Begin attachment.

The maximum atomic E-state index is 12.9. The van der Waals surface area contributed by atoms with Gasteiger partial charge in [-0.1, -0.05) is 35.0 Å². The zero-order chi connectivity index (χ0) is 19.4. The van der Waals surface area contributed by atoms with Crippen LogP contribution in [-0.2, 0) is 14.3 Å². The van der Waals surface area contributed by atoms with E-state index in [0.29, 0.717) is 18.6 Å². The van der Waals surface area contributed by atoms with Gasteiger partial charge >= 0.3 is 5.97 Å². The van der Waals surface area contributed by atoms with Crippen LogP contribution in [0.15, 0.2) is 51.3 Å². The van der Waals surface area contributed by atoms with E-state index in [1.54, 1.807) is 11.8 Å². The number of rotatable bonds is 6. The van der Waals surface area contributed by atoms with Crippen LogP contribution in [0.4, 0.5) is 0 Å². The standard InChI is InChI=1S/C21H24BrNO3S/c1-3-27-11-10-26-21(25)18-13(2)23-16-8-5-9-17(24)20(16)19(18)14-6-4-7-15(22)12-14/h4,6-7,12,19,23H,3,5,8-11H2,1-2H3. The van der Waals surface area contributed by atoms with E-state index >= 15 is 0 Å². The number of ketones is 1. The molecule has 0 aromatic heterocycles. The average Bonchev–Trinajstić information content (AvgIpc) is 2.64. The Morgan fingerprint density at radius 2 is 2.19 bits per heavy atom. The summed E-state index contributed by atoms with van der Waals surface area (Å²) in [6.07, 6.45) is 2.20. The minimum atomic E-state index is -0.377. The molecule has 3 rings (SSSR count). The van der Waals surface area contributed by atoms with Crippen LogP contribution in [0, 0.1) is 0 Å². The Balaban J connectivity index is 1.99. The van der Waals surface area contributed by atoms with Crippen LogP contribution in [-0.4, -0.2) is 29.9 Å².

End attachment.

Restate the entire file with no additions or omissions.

The maximum atomic E-state index is 12.9. The van der Waals surface area contributed by atoms with Gasteiger partial charge in [-0.1, -0.05) is 35.0 Å². The zero-order chi connectivity index (χ0) is 19.4. The van der Waals surface area contributed by atoms with Crippen LogP contribution in [-0.2, 0) is 14.3 Å². The van der Waals surface area contributed by atoms with E-state index in [0.29, 0.717) is 18.6 Å². The van der Waals surface area contributed by atoms with Gasteiger partial charge >= 0.3 is 5.97 Å². The van der Waals surface area contributed by atoms with Crippen LogP contribution in [0.15, 0.2) is 51.3 Å². The van der Waals surface area contributed by atoms with E-state index in [1.54, 1.807) is 11.8 Å². The number of rotatable bonds is 6. The van der Waals surface area contributed by atoms with Crippen LogP contribution in [0.4, 0.5) is 0 Å². The standard InChI is InChI=1S/C21H24BrNO3S/c1-3-27-11-10-26-21(25)18-13(2)23-16-8-5-9-17(24)20(16)19(18)14-6-4-7-15(22)12-14/h4,6-7,12,19,23H,3,5,8-11H2,1-2H3. The van der Waals surface area contributed by atoms with E-state index >= 15 is 0 Å². The number of ketones is 1. The molecule has 0 aromatic heterocycles. The average Bonchev–Trinajstić information content (AvgIpc) is 2.64. The Morgan fingerprint density at radius 2 is 2.19 bits per heavy atom. The summed E-state index contributed by atoms with van der Waals surface area (Å²) in [6.07, 6.45) is 2.20. The minimum atomic E-state index is -0.377. The molecule has 3 rings (SSSR count). The van der Waals surface area contributed by atoms with Crippen LogP contribution in [0, 0.1) is 0 Å². The Balaban J connectivity index is 1.99. The van der Waals surface area contributed by atoms with Crippen LogP contribution in [-0.4, -0.2) is 29.9 Å².